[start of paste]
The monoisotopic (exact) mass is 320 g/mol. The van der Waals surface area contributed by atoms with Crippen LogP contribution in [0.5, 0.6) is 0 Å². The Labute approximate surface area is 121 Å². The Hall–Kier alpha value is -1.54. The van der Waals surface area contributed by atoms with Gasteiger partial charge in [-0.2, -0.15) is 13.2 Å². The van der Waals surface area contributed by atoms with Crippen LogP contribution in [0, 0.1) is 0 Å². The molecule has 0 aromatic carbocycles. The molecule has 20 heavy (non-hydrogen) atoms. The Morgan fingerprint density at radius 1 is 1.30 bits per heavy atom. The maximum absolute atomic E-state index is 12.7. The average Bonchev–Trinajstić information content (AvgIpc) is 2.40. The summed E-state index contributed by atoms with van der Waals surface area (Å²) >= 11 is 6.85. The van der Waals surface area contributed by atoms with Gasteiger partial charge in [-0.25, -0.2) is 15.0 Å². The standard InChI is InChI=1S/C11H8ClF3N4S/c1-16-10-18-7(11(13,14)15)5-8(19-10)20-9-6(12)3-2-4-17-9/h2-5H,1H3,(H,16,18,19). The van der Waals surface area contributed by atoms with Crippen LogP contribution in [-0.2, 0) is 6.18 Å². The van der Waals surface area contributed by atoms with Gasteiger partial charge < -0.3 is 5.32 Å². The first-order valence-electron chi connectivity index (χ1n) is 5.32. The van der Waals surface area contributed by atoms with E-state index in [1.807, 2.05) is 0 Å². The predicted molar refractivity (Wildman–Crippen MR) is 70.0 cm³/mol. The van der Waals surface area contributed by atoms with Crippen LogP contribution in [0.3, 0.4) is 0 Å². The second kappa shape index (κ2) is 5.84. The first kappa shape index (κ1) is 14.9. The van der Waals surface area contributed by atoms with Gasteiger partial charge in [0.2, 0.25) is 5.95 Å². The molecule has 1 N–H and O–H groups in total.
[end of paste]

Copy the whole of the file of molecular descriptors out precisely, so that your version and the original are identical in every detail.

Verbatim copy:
The monoisotopic (exact) mass is 320 g/mol. The van der Waals surface area contributed by atoms with Crippen LogP contribution in [0.5, 0.6) is 0 Å². The Labute approximate surface area is 121 Å². The Hall–Kier alpha value is -1.54. The van der Waals surface area contributed by atoms with Gasteiger partial charge in [-0.2, -0.15) is 13.2 Å². The van der Waals surface area contributed by atoms with Crippen LogP contribution in [0, 0.1) is 0 Å². The molecule has 0 aromatic carbocycles. The molecule has 20 heavy (non-hydrogen) atoms. The Morgan fingerprint density at radius 1 is 1.30 bits per heavy atom. The maximum absolute atomic E-state index is 12.7. The average Bonchev–Trinajstić information content (AvgIpc) is 2.40. The summed E-state index contributed by atoms with van der Waals surface area (Å²) >= 11 is 6.85. The van der Waals surface area contributed by atoms with Gasteiger partial charge in [-0.25, -0.2) is 15.0 Å². The standard InChI is InChI=1S/C11H8ClF3N4S/c1-16-10-18-7(11(13,14)15)5-8(19-10)20-9-6(12)3-2-4-17-9/h2-5H,1H3,(H,16,18,19). The van der Waals surface area contributed by atoms with Crippen LogP contribution in [-0.2, 0) is 6.18 Å². The van der Waals surface area contributed by atoms with Gasteiger partial charge < -0.3 is 5.32 Å². The first-order valence-electron chi connectivity index (χ1n) is 5.32. The van der Waals surface area contributed by atoms with E-state index in [1.807, 2.05) is 0 Å². The predicted molar refractivity (Wildman–Crippen MR) is 70.0 cm³/mol. The van der Waals surface area contributed by atoms with Crippen LogP contribution in [0.3, 0.4) is 0 Å². The second kappa shape index (κ2) is 5.84. The first kappa shape index (κ1) is 14.9. The van der Waals surface area contributed by atoms with Gasteiger partial charge in [0.2, 0.25) is 5.95 Å². The molecule has 1 N–H and O–H groups in total.